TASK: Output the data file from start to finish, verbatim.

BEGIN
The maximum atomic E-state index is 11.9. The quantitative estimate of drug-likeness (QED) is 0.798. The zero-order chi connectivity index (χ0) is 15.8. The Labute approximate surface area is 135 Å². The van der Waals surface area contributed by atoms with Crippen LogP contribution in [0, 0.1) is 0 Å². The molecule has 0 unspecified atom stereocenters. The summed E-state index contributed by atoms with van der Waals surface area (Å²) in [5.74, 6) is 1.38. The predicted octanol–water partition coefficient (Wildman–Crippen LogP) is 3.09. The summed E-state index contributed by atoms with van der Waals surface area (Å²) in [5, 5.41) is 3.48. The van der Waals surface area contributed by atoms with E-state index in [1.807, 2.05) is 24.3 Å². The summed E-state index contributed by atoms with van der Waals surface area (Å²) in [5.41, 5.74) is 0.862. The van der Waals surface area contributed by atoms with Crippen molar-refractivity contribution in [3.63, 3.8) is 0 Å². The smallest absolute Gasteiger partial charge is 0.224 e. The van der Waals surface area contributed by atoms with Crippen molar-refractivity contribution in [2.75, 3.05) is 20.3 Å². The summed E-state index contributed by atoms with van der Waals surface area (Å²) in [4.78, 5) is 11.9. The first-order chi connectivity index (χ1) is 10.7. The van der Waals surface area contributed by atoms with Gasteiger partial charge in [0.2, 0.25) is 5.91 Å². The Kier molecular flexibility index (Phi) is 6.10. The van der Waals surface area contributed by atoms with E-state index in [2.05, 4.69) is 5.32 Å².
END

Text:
The maximum atomic E-state index is 11.9. The quantitative estimate of drug-likeness (QED) is 0.798. The zero-order chi connectivity index (χ0) is 15.8. The Labute approximate surface area is 135 Å². The van der Waals surface area contributed by atoms with Crippen LogP contribution in [0, 0.1) is 0 Å². The molecule has 0 unspecified atom stereocenters. The summed E-state index contributed by atoms with van der Waals surface area (Å²) in [5.74, 6) is 1.38. The predicted octanol–water partition coefficient (Wildman–Crippen LogP) is 3.09. The summed E-state index contributed by atoms with van der Waals surface area (Å²) in [5, 5.41) is 3.48. The van der Waals surface area contributed by atoms with E-state index in [1.807, 2.05) is 24.3 Å². The summed E-state index contributed by atoms with van der Waals surface area (Å²) in [5.41, 5.74) is 0.862. The van der Waals surface area contributed by atoms with Crippen molar-refractivity contribution in [3.63, 3.8) is 0 Å². The smallest absolute Gasteiger partial charge is 0.224 e. The van der Waals surface area contributed by atoms with Crippen molar-refractivity contribution in [2.75, 3.05) is 20.3 Å². The summed E-state index contributed by atoms with van der Waals surface area (Å²) in [4.78, 5) is 11.9. The first-order chi connectivity index (χ1) is 10.7. The van der Waals surface area contributed by atoms with Gasteiger partial charge in [0.2, 0.25) is 5.91 Å². The Kier molecular flexibility index (Phi) is 6.10. The van der Waals surface area contributed by atoms with E-state index in [2.05, 4.69) is 5.32 Å².